|Title:||Understanding and Mitigating the Adverse Effects of Poisonous Plants on Livestock Production Systems|
Objective 1: Develop science-based guidelines for grazing livestock on rangelands infested with toxic plants (particularly Lupinus, Senecio, Delphinium and swainsonine and selenium-containing plants) and evaluate the potential for establishing improved forage species on infested sites to improve livestock gains, reduce the risk of livestock loss, and improve other rangeland ecosystem services.
Objective 2: Reduce the risks of livestock losses due to variations in quantitative and qualitative differences in toxin accumulation over time and plant species by quantifying the influence of endophytes, climate changes, and genotype on plant toxin accumulation (particularly swainsonine-containing plants and Delphinium and Lupinus species).
Objective 3: Enhance feed and food safety by improving risk assessment and diagnosis of plant-induced poisoning to livestock by improving analytical methods for analyzing plant and animal tissues for toxins; measuring toxicokinetics, assessing carcinogenic and genotoxic potential, and identifying toxin metabolites and biomarkers of toxicoses.
Objective 4: Develop improved procedures with guidelines for diagnostic and prognostic evaluation to reduce negative impacts of poisonous plants on livestock reproduction and embryo/fetal growth by improving early identification of poisoned animals, predicting poisoning outcomes, and management and treatment options through improved understanding of clinical, morphological and molecular alterations of plant-induced toxicosis.
Objective 5: Develop guidelines to aid producers and land managers in making genetic-based herd management decisions to improve livestock performance and safety on grazed rangelands infested with poisonous plants through the use of identified animal genes, physiological pathways, and molecular mechanisms of action that underlie Conium, Cicuta, Delphinium, Lupinus, and Nicotiana, and other neurotoxic plant effects.
Livestock poisoning by plants results in over $503,000,000 lost to the livestock industry annually in the 17 western United States from death losses and abortions alone (Holechek, 2002). Plant poisonings extend worldwide to include 333 million poisonous plant-infested hectares in China and 60 million hectares in the central western region of Brazil, to name a few. There are over 6,000 species of pyrrolizidine alkaloid (PA)-containing plants, and over 350 individual PAs causing diseases in animals and humans have been identified. Economic losses are much larger as significant amounts of nutritious forage are wasted and management costs are increased due to the threat of toxic plant-related livestock losses. The Poisonous Plant Research Laboratory (PPRL) has provided worldwide leadership in poisonous plant research to the livestock industry and consumers including numerous solutions to toxic plant problems using an integrated, interdisciplinary approach (see Figure below). The research team investigates plant poisonings in a systematic matter by identifying the plant, describing the effects in animals, determining the toxin(s) and evaluating the mechanisms of action. The ultimate goal is to develop research-based solutions to reduce livestock losses from toxic plants. There are five coordinated objectives in this project plan providing guidelines for potential genetic-based management. This research will reduce livestock losses from plants and enhance the economic well-being of rural communities, improve rangeland health by combating invasive plant species, and help to provide safe animal products free from potential plant toxins for consumers.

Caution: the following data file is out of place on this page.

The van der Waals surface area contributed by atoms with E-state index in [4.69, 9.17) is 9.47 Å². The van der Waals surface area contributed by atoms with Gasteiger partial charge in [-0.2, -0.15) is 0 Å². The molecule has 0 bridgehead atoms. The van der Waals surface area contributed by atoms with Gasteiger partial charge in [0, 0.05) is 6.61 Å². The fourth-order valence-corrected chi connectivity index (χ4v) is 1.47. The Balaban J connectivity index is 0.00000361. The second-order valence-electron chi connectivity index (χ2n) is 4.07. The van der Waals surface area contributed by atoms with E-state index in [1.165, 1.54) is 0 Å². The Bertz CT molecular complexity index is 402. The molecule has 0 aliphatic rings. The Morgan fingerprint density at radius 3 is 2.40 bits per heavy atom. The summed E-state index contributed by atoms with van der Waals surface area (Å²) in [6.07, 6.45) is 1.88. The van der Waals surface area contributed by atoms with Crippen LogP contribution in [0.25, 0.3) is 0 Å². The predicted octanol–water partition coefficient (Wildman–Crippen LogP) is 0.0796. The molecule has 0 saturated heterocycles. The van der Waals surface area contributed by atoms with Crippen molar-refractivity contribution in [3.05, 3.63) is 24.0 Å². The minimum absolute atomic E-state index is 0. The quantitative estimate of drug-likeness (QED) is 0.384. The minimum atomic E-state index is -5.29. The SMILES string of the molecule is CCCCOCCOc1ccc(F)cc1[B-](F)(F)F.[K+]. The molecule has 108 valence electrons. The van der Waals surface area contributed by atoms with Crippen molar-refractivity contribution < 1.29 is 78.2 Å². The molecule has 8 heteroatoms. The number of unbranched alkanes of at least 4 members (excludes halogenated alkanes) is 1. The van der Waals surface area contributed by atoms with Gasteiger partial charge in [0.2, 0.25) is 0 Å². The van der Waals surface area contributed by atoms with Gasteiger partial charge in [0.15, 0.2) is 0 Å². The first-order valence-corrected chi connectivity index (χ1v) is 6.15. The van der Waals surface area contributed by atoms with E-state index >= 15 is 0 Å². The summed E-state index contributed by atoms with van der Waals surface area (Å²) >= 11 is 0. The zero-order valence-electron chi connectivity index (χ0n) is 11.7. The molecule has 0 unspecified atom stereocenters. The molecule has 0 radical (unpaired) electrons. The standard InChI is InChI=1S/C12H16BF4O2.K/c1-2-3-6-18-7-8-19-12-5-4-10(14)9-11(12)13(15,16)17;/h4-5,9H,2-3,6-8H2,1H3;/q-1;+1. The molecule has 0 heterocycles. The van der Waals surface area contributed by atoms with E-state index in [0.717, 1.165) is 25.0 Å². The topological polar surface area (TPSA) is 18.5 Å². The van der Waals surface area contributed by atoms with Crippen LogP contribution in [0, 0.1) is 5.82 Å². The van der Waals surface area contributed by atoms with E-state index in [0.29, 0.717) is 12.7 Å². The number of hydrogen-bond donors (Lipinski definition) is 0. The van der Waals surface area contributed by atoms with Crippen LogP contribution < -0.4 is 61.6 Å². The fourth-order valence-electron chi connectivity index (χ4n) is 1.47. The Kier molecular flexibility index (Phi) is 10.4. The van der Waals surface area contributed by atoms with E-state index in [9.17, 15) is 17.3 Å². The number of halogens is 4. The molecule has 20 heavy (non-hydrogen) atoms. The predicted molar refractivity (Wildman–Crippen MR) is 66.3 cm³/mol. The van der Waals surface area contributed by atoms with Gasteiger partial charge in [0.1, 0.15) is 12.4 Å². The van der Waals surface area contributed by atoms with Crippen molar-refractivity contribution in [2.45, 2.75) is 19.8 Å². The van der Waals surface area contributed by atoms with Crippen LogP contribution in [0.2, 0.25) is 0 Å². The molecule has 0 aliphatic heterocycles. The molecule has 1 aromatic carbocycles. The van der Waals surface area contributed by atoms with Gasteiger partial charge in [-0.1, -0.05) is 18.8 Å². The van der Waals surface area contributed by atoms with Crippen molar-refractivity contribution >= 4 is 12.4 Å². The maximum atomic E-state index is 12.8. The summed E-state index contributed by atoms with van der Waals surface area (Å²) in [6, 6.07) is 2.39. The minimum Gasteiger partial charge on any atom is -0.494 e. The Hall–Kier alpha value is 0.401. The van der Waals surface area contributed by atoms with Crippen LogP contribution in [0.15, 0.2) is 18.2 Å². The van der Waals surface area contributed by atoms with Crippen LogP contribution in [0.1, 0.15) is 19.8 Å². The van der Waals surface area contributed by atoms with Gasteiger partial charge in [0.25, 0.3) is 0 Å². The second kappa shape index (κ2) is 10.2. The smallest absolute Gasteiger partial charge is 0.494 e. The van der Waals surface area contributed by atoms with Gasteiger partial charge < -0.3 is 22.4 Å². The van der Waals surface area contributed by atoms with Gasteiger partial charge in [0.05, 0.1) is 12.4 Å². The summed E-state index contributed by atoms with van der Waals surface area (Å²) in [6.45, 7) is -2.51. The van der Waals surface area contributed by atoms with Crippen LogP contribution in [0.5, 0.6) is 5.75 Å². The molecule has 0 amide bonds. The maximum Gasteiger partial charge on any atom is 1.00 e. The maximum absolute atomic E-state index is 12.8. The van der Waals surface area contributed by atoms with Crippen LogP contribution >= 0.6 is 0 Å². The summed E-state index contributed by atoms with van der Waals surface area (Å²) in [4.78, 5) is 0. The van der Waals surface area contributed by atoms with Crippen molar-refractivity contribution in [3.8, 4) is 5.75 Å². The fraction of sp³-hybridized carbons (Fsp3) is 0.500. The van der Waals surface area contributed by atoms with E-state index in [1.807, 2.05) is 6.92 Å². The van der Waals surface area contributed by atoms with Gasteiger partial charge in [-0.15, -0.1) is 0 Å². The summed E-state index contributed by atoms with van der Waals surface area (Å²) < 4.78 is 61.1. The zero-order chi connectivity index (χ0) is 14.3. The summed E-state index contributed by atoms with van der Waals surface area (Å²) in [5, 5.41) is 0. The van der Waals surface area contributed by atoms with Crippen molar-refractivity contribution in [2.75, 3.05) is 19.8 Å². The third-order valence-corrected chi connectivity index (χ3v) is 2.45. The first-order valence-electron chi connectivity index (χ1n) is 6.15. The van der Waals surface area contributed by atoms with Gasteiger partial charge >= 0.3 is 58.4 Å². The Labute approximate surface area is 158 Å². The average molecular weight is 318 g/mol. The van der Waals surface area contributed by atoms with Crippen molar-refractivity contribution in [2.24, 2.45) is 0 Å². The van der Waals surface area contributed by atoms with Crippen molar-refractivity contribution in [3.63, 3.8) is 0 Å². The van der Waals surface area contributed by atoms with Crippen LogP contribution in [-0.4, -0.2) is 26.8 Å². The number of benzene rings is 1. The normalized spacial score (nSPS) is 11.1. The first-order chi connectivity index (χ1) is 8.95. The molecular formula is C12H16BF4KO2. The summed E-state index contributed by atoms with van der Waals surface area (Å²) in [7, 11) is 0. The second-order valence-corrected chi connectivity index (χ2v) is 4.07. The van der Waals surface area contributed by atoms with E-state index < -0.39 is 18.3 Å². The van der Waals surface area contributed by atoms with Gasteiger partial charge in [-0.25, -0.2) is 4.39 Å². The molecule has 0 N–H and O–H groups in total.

|Funding Source:||United States Department of Agriculture (USDA), Agricultural Research Service (ARS)|
|Institutions:||USDA/ARS - Northern Plains Area|
Davis, Thomas (Zane)
ARS (NP 108):
Identification of the quinolizidine alkaloids in Sophora leachiana
Lee ST, Cook D, Molyneux RJ.
Biochem Syst Ecol. 2014 Jun;54:1-4.
Detection of toxic monofluoroacetate in Palicourea species
Cook D, Lee ST, Taylor CM, Bassuner B, Riet-Correa F, Pfister JA, Gardner DR.
Toxicon. 2014 Mar;80:9-16.
Mitigation of larkspur poisoning on rangelands through the selection of cattle
Green BT, Welch KD, Pfister JA, Chitko-McKown CG, Gardner DR, Panter KE.
Rangelands. 2014 Feb;36(1):10-5.
Effect of selenium concentration on feed preferences by cattle and sheep
Pfister JA, Zane Davis T, Hall JO.
J Anim Sci. 2013 Dec;91(12):5970-80.
Plant alkaloids that cause developmental defects through the disruption of cholinergic neurotransmission
Green BT, Lee ST, Welch KD, Panter KE.
Birth Defects Res C Embryo Today. 2013 Dec;99(4):234-46.
Evaluation of the respiratory elimination kinetics of selenate and Se-methylselenocysteine after oral administration in lambs
Davis TZ, Stegelmeier BL, Green BT, Welch KD, Hall JO.
Res Vet Sci. 2013 Dec;95(3):1163-8.
Discrimination of grassland species and their classification in botanical families by laboratory scale NIR hyperspectral imaging: Preliminary results
Dale LM, Thewis A, Boudry C, Rotar I, Pacurar FS, Abbas O, Dardenne P, Baeten V, Pfister J, Pierna JAF.
Talanta. 2013 Nov 15;116:149-54.
Dose-dependent effects of nectar alkaloids in a montane plant–pollinator community
Manson JS, Cook D, Gardner DR, Irwin RE.
J Ecol. 2013 Nov;101(6):1604-12.
Production of the alkaloid swainsonine by a fungal endophyte in the host Swainsona canescens